Regina Doherty assures that crisis will not derail Brexit deal efforts

The current political crisis has erupted at a time when Ireland’s stance on Brexit - in particular, its call for Northern Ireland to adhere to an EU customs framework - is threatening to thwart the UK government’s desire to progress negotiations with Europe on to a future trade deal.

This morning, Employment and Social Protection Minister Regina Doherty tried to assure the public that the Government would still be able to represent Ireland’s best interests in Brussels.

Regina Doherty

"Regardless of what happens on Tuesday you will still have a government and you will still have a department and team of people who will go to Europe in December, despite what the political establishment is going to force us into, and make sure we get the best deal that we can," she said.

"Because absolutely that trumps everything that we are talking about - not to be disrespectful to Maurice McCabe who absolutely deserves justice for the years he has been put through, the pain and torture he has been put through."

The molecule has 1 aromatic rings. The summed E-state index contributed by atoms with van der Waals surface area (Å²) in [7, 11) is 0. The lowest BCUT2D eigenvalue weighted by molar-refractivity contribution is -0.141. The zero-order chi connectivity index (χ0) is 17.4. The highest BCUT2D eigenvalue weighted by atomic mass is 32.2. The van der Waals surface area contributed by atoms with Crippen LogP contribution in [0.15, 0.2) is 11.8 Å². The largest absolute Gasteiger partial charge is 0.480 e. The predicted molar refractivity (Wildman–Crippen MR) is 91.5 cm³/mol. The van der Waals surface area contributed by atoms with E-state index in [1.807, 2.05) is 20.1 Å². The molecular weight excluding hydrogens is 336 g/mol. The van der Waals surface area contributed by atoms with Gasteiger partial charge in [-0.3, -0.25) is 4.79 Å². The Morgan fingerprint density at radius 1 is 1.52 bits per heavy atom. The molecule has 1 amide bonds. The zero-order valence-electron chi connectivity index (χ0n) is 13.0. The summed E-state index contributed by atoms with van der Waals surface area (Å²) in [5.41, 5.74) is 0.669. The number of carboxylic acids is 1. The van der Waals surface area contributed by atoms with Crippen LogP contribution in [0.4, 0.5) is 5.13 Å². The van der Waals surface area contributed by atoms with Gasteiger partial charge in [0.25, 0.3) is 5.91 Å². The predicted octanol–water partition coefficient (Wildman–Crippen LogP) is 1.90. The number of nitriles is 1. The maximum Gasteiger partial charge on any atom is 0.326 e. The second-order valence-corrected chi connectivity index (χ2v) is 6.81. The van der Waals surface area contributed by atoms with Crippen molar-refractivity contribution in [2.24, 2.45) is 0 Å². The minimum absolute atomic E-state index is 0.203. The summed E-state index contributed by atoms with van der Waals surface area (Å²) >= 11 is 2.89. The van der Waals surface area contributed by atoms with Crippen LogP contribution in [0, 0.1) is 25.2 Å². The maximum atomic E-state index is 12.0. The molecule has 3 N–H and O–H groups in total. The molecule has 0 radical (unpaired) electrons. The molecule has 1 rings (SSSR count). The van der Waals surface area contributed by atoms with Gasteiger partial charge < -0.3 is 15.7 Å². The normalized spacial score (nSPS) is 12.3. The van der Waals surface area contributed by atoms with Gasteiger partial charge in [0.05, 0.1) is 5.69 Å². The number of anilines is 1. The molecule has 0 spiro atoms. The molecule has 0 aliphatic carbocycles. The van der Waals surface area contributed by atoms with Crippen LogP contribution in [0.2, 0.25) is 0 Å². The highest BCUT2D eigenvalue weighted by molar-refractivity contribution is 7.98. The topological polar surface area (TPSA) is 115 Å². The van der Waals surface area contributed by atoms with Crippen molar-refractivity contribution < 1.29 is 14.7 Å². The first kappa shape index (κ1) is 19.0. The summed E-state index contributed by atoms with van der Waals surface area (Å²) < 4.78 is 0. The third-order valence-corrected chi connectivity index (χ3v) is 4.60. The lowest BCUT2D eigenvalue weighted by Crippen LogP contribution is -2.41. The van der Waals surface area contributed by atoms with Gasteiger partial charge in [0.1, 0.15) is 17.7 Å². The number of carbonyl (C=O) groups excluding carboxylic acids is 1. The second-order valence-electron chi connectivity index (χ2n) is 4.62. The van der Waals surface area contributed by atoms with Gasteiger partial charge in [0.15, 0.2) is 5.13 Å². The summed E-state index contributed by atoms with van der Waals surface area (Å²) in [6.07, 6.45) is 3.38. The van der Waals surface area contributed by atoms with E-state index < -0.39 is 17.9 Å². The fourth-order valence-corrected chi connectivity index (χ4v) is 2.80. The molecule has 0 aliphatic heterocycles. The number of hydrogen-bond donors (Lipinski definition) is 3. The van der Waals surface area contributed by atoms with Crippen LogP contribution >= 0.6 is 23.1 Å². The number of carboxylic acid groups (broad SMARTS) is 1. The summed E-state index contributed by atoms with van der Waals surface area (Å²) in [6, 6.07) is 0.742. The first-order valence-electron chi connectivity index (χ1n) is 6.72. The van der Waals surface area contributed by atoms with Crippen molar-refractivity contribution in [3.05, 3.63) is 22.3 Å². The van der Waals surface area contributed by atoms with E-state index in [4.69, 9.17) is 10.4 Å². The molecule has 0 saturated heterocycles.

Ms Doherty told RTÉ’s The Week in Politics that the Taoiseach was trying to provide "confidence and comfort" to Fianna Fáil’s "misgivings".

Fianna Fáil TD Dara Calleary said his party was trying to hold the Government to account.

"We are trying to get answers - that’s what our job is," he said.

Cara Calleary

Mr Calleary added: "Confidence and supply is dependent on us having confidence in the Government.

"The Government must realise that in order to earn confidence we must trust them."

He also denied claims from critics that recent events were less about the specific issue and more about the Fianna Fáil base growing frustrated with propping up a government led by their arch-rivals.

Ms Doherty offered a scathing assessment of her rivals’ motivations.

"The reason we are here is because Sinn Féin called Fianna Fáil’s bluff, Fianna Fáil called our bluff and they thought we’d react differently," she said.

Sinn Féin’s Mary Lou McDonald said the only way an election could be averted was for Ms Fitzgerald to stand down.

"The ball is in Leo Varadkar’s court," she said.

"He has to decide does he put his party and his colleague first or is he willing to accept the fact that confidence in Frances Fitzgerald has run out and for very good reasons."


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